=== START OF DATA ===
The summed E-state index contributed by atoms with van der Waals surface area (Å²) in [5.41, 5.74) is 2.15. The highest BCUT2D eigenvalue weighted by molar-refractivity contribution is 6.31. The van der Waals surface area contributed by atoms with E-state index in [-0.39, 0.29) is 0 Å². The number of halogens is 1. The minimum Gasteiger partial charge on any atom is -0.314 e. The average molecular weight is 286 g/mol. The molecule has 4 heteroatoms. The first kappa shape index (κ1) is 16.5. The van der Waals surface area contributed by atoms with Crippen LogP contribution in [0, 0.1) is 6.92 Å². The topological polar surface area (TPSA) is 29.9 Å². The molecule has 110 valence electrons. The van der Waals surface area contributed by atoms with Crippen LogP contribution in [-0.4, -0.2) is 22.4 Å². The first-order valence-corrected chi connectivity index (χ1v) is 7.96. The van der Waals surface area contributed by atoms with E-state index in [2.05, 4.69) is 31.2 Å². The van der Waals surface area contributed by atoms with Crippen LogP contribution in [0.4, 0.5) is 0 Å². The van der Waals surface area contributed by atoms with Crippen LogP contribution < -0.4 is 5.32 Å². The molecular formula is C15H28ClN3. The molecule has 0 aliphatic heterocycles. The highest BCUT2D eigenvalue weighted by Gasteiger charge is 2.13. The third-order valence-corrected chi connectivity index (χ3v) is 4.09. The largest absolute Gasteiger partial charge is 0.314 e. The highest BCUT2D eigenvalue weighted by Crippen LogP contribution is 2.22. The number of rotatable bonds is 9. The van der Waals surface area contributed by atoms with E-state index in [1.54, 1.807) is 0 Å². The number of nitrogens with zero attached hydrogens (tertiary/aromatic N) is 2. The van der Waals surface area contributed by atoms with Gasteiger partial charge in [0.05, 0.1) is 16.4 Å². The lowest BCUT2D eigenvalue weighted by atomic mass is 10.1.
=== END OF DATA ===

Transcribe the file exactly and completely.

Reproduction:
The summed E-state index contributed by atoms with van der Waals surface area (Å²) in [5.41, 5.74) is 2.15. The highest BCUT2D eigenvalue weighted by molar-refractivity contribution is 6.31. The van der Waals surface area contributed by atoms with E-state index in [-0.39, 0.29) is 0 Å². The number of halogens is 1. The minimum Gasteiger partial charge on any atom is -0.314 e. The average molecular weight is 286 g/mol. The molecule has 4 heteroatoms. The first kappa shape index (κ1) is 16.5. The van der Waals surface area contributed by atoms with Crippen LogP contribution in [0, 0.1) is 6.92 Å². The topological polar surface area (TPSA) is 29.9 Å². The molecule has 110 valence electrons. The van der Waals surface area contributed by atoms with Crippen LogP contribution in [-0.4, -0.2) is 22.4 Å². The first-order valence-corrected chi connectivity index (χ1v) is 7.96. The van der Waals surface area contributed by atoms with E-state index in [2.05, 4.69) is 31.2 Å². The van der Waals surface area contributed by atoms with Crippen LogP contribution in [0.4, 0.5) is 0 Å². The van der Waals surface area contributed by atoms with Crippen LogP contribution < -0.4 is 5.32 Å². The molecular formula is C15H28ClN3. The molecule has 0 aliphatic heterocycles. The highest BCUT2D eigenvalue weighted by Gasteiger charge is 2.13. The third-order valence-corrected chi connectivity index (χ3v) is 4.09. The largest absolute Gasteiger partial charge is 0.314 e. The highest BCUT2D eigenvalue weighted by Crippen LogP contribution is 2.22. The number of rotatable bonds is 9. The van der Waals surface area contributed by atoms with E-state index in [1.54, 1.807) is 0 Å². The number of nitrogens with zero attached hydrogens (tertiary/aromatic N) is 2. The van der Waals surface area contributed by atoms with Gasteiger partial charge in [0.05, 0.1) is 16.4 Å². The lowest BCUT2D eigenvalue weighted by atomic mass is 10.1.